FILED: April 28, 2010


an Oregon non-profit corporation;
an Oregon non-profit corporation;
an Oregon non-profit corporation; and



an Agency of the State of Oregon; and
a Commission of the State of Oregon,





Multnomah County Circuit Court

Christopher J. Marshall, Judge.

Argued and submitted on May 11, 2009.

Christopher Winter argued the cause for appellants.  With him on the joint briefs were Crag Law Center and Brent Foster.

Erin C. Lagesen, Assistant Attorney General, argued the cause for respondents.  With her on the brief were Hardy Myers, Attorney General, and Mary H. Williams, Solicitor General.

Jay T. Waldron argued the cause for intervenors-respondents.  With him on the joint brief were Laura Maffei, Andrew J. Lee and Schwabe, Williamson & Wyatt, P.C.; G. Kevin Kiely, James Kincaid, Carla Scott, and Cable Huston Benedict Haagensen & Lloyd LLP; David Doughman and Beery Elsner & Hammond LLP; and David Ris and Gresham City Attorney's Office.

James J. Nicita filed the brief amicus curiae for Northwest Environmental Defense Center, Northwest Environmental Advocates, Native Fish Society, Friends of the Clackamas River, and Barbara Kemper.

Before Wollheim, Presiding Judge, and Brewer, Chief Judge, and Sercombe, Judge.*



*Brewer, C. J., vice Edmonds, P. J.


Petitioners sought judicial review of several municipal storm water permits issued by respondent(1) pursuant to ORS 468B.050 and the federal Clean Water Act, see 33 USC § 1342.(2)  They appeal following the trial court's grant of summary judgment in favor of respondent, contending that, in issuing the permits, respondent acted inconsistently with the requirements of ORS 468B.025(1)(b) and OAR 340-045-0015(5)(c), as well as ORS 468B.050 and OAR 340-042-0080.  We affirm.

The storm water permits at issue are all National Pollutant Discharge Elimination System (NPDES) permits, issued by respondent as part of the state's implementation of the Clean Water Act.  See ORS 468B.035 (EQC "may perform or cause to be performed any acts necessary to be performed by the state to implement" the provisions of the Clean Water Act).  Although municipal storm water was not initially regulated pursuant to the NPDES program,(3) eventually, the Clean Water Act was amended to explicitly require regulation of certain storm water discharges.  See American Min. Congress v. U.S.E.P.A., 965 F2d 759, 763 (9th Cir 1992) (discussing amendments to Clean Water Act requiring that regulation).  After those amendments but prior to 1994, most discharges composed entirely of storm water did not require an NPDES permit.  33 USC § 1342(p)(1).  However, discharges from municipal separate storm sewer systems(4) serving populations of more than 100,000 people were subject to a permit requirement.  33 USC § 1342(p)(2)(C) - (D).  The permit requirement now applies to an even larger range of municipal storm water dischargers:  OAR 340-045-015(2) provides that, "[w]ithout first obtaining an NPDES permit, a person may not discharge into navigable waters * * * storm water subject to permit requirements in 40 CFR § 122.26 or § 122.33, including storm water from large, medium, and regulated small municipal separate storm sewer systems[.]"

The NPDES permits at issue in this case were issued by respondent and authorize the municipal permittees, who are intervenors in this judicial review proceeding, to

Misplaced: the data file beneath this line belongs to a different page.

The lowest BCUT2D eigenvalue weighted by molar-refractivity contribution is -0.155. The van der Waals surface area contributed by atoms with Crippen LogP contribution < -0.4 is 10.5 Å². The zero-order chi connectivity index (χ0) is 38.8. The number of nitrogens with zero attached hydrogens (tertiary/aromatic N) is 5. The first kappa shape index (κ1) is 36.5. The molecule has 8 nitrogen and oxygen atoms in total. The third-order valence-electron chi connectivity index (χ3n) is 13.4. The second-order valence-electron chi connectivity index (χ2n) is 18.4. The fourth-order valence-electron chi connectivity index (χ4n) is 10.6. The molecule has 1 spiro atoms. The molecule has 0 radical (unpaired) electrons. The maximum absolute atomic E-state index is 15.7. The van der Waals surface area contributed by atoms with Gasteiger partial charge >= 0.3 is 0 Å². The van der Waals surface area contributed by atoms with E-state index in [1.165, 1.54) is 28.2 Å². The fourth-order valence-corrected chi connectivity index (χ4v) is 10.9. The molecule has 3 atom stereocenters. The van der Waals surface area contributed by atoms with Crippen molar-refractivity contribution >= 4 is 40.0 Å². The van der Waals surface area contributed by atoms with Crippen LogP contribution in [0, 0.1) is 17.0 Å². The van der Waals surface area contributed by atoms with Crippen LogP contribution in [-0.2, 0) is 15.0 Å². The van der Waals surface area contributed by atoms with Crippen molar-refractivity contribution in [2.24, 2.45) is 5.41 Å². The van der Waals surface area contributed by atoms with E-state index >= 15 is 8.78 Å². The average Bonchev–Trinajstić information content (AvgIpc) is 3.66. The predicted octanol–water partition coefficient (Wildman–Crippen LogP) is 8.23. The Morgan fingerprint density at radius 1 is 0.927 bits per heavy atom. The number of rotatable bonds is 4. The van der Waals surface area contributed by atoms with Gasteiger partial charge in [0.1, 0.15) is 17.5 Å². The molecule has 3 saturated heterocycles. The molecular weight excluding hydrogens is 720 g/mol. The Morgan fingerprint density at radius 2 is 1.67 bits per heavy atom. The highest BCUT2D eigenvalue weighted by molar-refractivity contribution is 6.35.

"implement a storm water management program to reduce the contribution of pollutants in storm water to the maximum extent practicable (MEP), to address where applicable TMDL [total maximum daily load] wasteload allocations, and to discharge storm water to waters of the State, in conformance with all the requirements and conditions set forth in the attached schedules * * *."(5)

The permits mandate that the permittees "implement all applicable provisions in the Storm Water Management Plan (SWMP) as the associated Monitoring Program" and incorporate the SWMP by reference.

"The SWMP and associated Monitoring Program include best management practices (BMPs), monitoring triggers, narrative conditions, adaptive management and other elements designed to reduce the introduction of pollutions into the waters of the State from [municipal separate storm sewer systems] to the maximum extent practicable (MEP).  The SWMP also includes evaluation and reporting requirements designed to measure the effectiveness of BMPs and other programs."

Pursuant to those permits, the municipal permittees discharge storm water into a number of rivers and streams, including the Columbia, Willamette, and Tualatin Rivers.

Although the permits are extensive, it is undisputed that that they do not contain conditions stating that the storm water discharges must comply with state water quality standards.  In addition, the permits do not specify wasteload allocations(6) in the form of numeric effluent limits; they instead incorporate benchmarks.  They also require compliance with the SWMP, which, in turn, incorporates best management practices.  It is the permits' lack of numeric limits and conditions requiring compliance with state water quality standards that gave rise to this case.

On summary judgment, the trial court concluded that "the agency did not erroneously interpret a provision of law in issuing the final orders before the Court, that the agency's exercise of discretion was not inconsistent with an agency rule, and the agency's discretion was not outside the range of discretion delegated to the agency by law[.]"  Accordingly, it entered a general judgment affirming the permits and dismissing the judicial review proceeding with prejudice.  Petitioners seek review of that dismissal.

ORS 183.484(5) provides the criteria for judicial review of orders in other than contested cases:(7)

"(a)  The court may affirm, reverse or remand the order.  If the court finds that the agency has erroneously interpreted a provision of law and that a correct interpretation compels a particular action, it shall: